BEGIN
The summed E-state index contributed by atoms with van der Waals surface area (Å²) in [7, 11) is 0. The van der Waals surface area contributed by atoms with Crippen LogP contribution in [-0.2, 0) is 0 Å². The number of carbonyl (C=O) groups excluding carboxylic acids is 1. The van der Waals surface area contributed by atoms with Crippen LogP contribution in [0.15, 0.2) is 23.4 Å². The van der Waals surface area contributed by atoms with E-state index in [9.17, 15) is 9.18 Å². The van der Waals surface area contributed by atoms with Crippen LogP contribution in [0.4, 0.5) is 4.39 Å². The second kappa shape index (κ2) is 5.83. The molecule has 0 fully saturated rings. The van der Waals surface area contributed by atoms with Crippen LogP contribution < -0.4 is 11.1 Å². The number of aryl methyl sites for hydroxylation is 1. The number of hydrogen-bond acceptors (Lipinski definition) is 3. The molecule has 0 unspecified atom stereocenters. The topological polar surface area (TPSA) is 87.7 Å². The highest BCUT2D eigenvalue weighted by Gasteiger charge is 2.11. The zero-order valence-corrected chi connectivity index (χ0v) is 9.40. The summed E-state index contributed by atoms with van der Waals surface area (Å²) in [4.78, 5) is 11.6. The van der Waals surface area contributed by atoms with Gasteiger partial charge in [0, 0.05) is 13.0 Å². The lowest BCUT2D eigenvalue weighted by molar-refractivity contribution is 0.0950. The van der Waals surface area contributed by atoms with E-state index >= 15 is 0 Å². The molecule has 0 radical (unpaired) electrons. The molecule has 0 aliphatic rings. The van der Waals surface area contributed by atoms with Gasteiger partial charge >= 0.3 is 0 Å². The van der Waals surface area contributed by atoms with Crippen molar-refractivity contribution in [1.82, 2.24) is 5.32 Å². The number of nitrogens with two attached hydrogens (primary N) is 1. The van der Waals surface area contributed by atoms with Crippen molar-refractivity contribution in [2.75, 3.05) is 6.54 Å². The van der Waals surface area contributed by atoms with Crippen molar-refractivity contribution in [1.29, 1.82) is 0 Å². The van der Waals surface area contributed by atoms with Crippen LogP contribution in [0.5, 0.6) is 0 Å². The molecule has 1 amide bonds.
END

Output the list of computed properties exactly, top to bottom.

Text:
The summed E-state index contributed by atoms with van der Waals surface area (Å²) in [7, 11) is 0. The van der Waals surface area contributed by atoms with Crippen LogP contribution in [-0.2, 0) is 0 Å². The number of carbonyl (C=O) groups excluding carboxylic acids is 1. The van der Waals surface area contributed by atoms with Crippen LogP contribution in [0.15, 0.2) is 23.4 Å². The van der Waals surface area contributed by atoms with E-state index in [9.17, 15) is 9.18 Å². The van der Waals surface area contributed by atoms with Crippen LogP contribution in [0.4, 0.5) is 4.39 Å². The second kappa shape index (κ2) is 5.83. The molecule has 0 fully saturated rings. The van der Waals surface area contributed by atoms with Crippen LogP contribution < -0.4 is 11.1 Å². The number of aryl methyl sites for hydroxylation is 1. The number of hydrogen-bond acceptors (Lipinski definition) is 3. The molecule has 0 unspecified atom stereocenters. The topological polar surface area (TPSA) is 87.7 Å². The highest BCUT2D eigenvalue weighted by Gasteiger charge is 2.11. The zero-order valence-corrected chi connectivity index (χ0v) is 9.40. The summed E-state index contributed by atoms with van der Waals surface area (Å²) in [4.78, 5) is 11.6. The van der Waals surface area contributed by atoms with Gasteiger partial charge in [0, 0.05) is 13.0 Å². The lowest BCUT2D eigenvalue weighted by molar-refractivity contribution is 0.0950. The van der Waals surface area contributed by atoms with E-state index >= 15 is 0 Å². The molecule has 0 radical (unpaired) electrons. The molecule has 0 aliphatic rings. The van der Waals surface area contributed by atoms with Gasteiger partial charge >= 0.3 is 0 Å². The van der Waals surface area contributed by atoms with Crippen molar-refractivity contribution in [1.82, 2.24) is 5.32 Å². The number of nitrogens with two attached hydrogens (primary N) is 1. The van der Waals surface area contributed by atoms with Crippen molar-refractivity contribution in [2.75, 3.05) is 6.54 Å². The van der Waals surface area contributed by atoms with Crippen molar-refractivity contribution in [1.29, 1.82) is 0 Å². The van der Waals surface area contributed by atoms with Crippen LogP contribution in [0.5, 0.6) is 0 Å². The molecule has 1 amide bonds.